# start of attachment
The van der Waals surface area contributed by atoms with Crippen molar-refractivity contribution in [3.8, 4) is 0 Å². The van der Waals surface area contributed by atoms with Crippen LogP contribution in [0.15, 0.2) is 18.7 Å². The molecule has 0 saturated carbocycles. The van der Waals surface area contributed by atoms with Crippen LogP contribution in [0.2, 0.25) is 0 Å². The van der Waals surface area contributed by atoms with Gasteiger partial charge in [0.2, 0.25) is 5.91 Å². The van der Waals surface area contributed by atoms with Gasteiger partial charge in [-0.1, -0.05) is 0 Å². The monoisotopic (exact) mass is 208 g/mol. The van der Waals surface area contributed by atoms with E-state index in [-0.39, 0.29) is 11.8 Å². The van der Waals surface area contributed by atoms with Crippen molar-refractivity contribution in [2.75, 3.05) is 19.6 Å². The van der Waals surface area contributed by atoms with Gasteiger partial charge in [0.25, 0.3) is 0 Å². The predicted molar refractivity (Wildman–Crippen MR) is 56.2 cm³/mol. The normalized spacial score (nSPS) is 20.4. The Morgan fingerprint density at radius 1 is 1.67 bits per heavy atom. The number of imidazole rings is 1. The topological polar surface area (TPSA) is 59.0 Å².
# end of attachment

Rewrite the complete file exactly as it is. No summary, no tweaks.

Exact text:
The van der Waals surface area contributed by atoms with Crippen molar-refractivity contribution in [3.8, 4) is 0 Å². The van der Waals surface area contributed by atoms with Crippen LogP contribution in [0.15, 0.2) is 18.7 Å². The molecule has 0 saturated carbocycles. The van der Waals surface area contributed by atoms with Crippen LogP contribution in [0.2, 0.25) is 0 Å². The van der Waals surface area contributed by atoms with Gasteiger partial charge in [0.2, 0.25) is 5.91 Å². The van der Waals surface area contributed by atoms with Gasteiger partial charge in [-0.1, -0.05) is 0 Å². The monoisotopic (exact) mass is 208 g/mol. The van der Waals surface area contributed by atoms with E-state index in [-0.39, 0.29) is 11.8 Å². The van der Waals surface area contributed by atoms with Crippen molar-refractivity contribution in [2.75, 3.05) is 19.6 Å². The van der Waals surface area contributed by atoms with Gasteiger partial charge in [0.25, 0.3) is 0 Å². The predicted molar refractivity (Wildman–Crippen MR) is 56.2 cm³/mol. The normalized spacial score (nSPS) is 20.4. The Morgan fingerprint density at radius 1 is 1.67 bits per heavy atom. The number of imidazole rings is 1. The topological polar surface area (TPSA) is 59.0 Å².